PG&E plan may reduce water flowing into Lake Mendocino
A plan by PG&E to temporarily shut down a powerhouse that feeds water from the Eel River to the Russian River may cut into consumer supplies this winter by further reducing the amount of water coming into Lake Mendocino.
Already, the reservoir, the second-largest on the Russian River and the main surface supply for residents and agricultural users north from Healdsburg to the Ukiah Valley, is at historically low levels. Parched by more than three years of drought, it currently sits at just more than 33 percent of normal.
Water managers say that supply could be further strained by PG&E’s proposal to unplug its Potter Valley Powerhouse for 3½ months to replace two massive valves in the penstocks and make additional repairs to keep the powerhouse operational.
PG&E says the repairs are needed to prevent the aging facility from breaking down.
But depending on the kind of rainfall the region experiences this season, the impact of PG&E’s plans on the local water supply could be “pretty significant,” said Pam Jeane, assistant general manager of the Sonoma County Water Agency.
As much as 70 or 80 percent of the normal actual diversions are at stake — upwards of 25,000 acre feet over the course of the repair period, according to Water Agency personnel. That’s almost as much water as is currently held in Lake Mendocino, or close to half of the nearly 55,000 acre feet the Water Agency delivered last year to its 600,000 customers in Sonoma and northern Marin counties, though that supply comes from a variety of sources, including the much larger Lake Sonoma.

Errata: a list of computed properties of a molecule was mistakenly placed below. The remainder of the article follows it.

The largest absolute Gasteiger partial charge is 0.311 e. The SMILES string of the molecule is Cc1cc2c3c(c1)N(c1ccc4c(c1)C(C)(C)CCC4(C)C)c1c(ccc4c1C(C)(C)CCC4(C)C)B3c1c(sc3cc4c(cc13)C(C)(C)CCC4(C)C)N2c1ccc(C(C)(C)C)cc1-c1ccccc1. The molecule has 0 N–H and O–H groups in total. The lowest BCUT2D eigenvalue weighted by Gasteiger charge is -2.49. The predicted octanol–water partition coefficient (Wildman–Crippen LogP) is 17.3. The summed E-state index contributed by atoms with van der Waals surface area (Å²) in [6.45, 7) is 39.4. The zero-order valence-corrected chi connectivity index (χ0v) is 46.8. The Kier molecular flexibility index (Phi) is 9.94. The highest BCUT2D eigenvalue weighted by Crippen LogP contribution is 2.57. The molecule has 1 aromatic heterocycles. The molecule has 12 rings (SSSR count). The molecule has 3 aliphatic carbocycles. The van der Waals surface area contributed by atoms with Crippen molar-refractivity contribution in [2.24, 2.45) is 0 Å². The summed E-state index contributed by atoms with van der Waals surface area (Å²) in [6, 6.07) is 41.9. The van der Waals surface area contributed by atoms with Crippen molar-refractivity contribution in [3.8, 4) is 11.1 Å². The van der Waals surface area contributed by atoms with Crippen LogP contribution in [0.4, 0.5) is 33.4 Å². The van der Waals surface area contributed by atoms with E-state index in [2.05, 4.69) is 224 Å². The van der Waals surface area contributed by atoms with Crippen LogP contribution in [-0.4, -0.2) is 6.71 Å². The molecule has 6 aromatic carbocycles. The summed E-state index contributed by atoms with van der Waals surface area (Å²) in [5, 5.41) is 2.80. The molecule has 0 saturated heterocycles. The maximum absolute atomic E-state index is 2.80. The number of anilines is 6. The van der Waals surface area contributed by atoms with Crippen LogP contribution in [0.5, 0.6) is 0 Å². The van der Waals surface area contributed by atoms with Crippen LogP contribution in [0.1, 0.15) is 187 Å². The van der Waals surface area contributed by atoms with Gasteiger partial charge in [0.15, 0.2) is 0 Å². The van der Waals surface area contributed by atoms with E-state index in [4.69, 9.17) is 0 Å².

Federal regulators hold authority to approve the shutdown and are expected to do so, pending a 30-day comment period underway.
But the power company has pledged to maintain minimum diversions to ensure some continued boost of wintertime flows through the Russian River’s East Fork and on to Lake Mendocino.
It would use a dry creek channel near the powerhouse to divert at least 20 cubic feet per second into the Russian River, though PG&E says it hopes it will be closer to 23 cfs. That’s actually more than the average amount of water put through the plant last winter because of severe dry weather after December, said Alvin Thoma, director of power generation and hydropower licensing for PG&E.
“But it is still substantially less than would flow during this time period if we were not doing the work,” he said.
Decent rainfall in the Russian River watershed would be enough to fill Lake Mendocino and ensure sufficient water supply next year even without supplementation from the Eel River, water managers say. Abundant rain would potentially force releases from Lake Mendocino for flood control purposes anyway, nullifying any water supply impact from the Potter Valley work.
But the prospect of continued dry weather could mean the reduced diversions critically impact water supply along the Russian River north of its intersection with Dry Creek, which delivers water from Lake Sonoma.
“It’s going to mean less water flowing into the lake probably during the worst possible time it could ever happen,” said Sean White, general manager of the Mendocino County Russian River Flood Control and Conservation Improvement District, which holds rights to 8,000 acre feet of water in Lake Mendocino.